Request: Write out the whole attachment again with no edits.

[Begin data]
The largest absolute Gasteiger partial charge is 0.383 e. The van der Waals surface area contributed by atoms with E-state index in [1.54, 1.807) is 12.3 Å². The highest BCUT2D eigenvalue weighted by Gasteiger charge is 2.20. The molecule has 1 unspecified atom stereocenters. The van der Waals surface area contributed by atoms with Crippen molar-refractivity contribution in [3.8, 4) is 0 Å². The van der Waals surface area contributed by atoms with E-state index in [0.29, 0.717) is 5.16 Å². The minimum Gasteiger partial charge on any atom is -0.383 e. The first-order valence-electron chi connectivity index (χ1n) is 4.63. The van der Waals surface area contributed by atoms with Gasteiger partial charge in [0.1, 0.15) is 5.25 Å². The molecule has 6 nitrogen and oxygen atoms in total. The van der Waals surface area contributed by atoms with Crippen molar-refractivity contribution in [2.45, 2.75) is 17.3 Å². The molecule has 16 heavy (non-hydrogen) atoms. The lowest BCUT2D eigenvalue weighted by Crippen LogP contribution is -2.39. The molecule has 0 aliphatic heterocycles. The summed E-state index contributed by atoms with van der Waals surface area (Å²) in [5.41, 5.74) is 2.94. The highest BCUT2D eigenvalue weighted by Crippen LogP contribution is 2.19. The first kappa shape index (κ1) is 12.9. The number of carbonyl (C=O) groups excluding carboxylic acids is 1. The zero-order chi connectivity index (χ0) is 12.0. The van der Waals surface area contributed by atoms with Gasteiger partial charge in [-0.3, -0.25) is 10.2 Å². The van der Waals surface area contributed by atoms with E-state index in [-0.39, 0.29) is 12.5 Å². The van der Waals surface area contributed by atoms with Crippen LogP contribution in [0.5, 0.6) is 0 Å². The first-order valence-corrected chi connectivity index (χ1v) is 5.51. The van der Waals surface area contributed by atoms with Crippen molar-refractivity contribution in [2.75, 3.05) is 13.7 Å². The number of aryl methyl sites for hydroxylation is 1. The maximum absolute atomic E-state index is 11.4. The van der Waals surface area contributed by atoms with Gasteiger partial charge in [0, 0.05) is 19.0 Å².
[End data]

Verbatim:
The largest absolute Gasteiger partial charge is 0.383 e. The van der Waals surface area contributed by atoms with E-state index in [1.54, 1.807) is 12.3 Å². The highest BCUT2D eigenvalue weighted by Gasteiger charge is 2.20. The molecule has 1 unspecified atom stereocenters. The van der Waals surface area contributed by atoms with Crippen molar-refractivity contribution in [3.8, 4) is 0 Å². The van der Waals surface area contributed by atoms with E-state index in [0.29, 0.717) is 5.16 Å². The minimum Gasteiger partial charge on any atom is -0.383 e. The first-order valence-electron chi connectivity index (χ1n) is 4.63. The van der Waals surface area contributed by atoms with Gasteiger partial charge in [0.1, 0.15) is 5.25 Å². The molecule has 6 nitrogen and oxygen atoms in total. The van der Waals surface area contributed by atoms with Crippen molar-refractivity contribution in [2.45, 2.75) is 17.3 Å². The molecule has 16 heavy (non-hydrogen) atoms. The lowest BCUT2D eigenvalue weighted by Crippen LogP contribution is -2.39. The molecule has 0 aliphatic heterocycles. The summed E-state index contributed by atoms with van der Waals surface area (Å²) in [5.41, 5.74) is 2.94. The highest BCUT2D eigenvalue weighted by Crippen LogP contribution is 2.19. The first kappa shape index (κ1) is 12.9. The number of carbonyl (C=O) groups excluding carboxylic acids is 1. The zero-order chi connectivity index (χ0) is 12.0. The van der Waals surface area contributed by atoms with Gasteiger partial charge in [-0.3, -0.25) is 10.2 Å². The van der Waals surface area contributed by atoms with E-state index in [-0.39, 0.29) is 12.5 Å². The van der Waals surface area contributed by atoms with Crippen LogP contribution in [0.5, 0.6) is 0 Å². The first-order valence-corrected chi connectivity index (χ1v) is 5.51. The van der Waals surface area contributed by atoms with Crippen molar-refractivity contribution in [2.75, 3.05) is 13.7 Å². The number of aryl methyl sites for hydroxylation is 1. The maximum absolute atomic E-state index is 11.4. The van der Waals surface area contributed by atoms with Gasteiger partial charge in [0, 0.05) is 19.0 Å².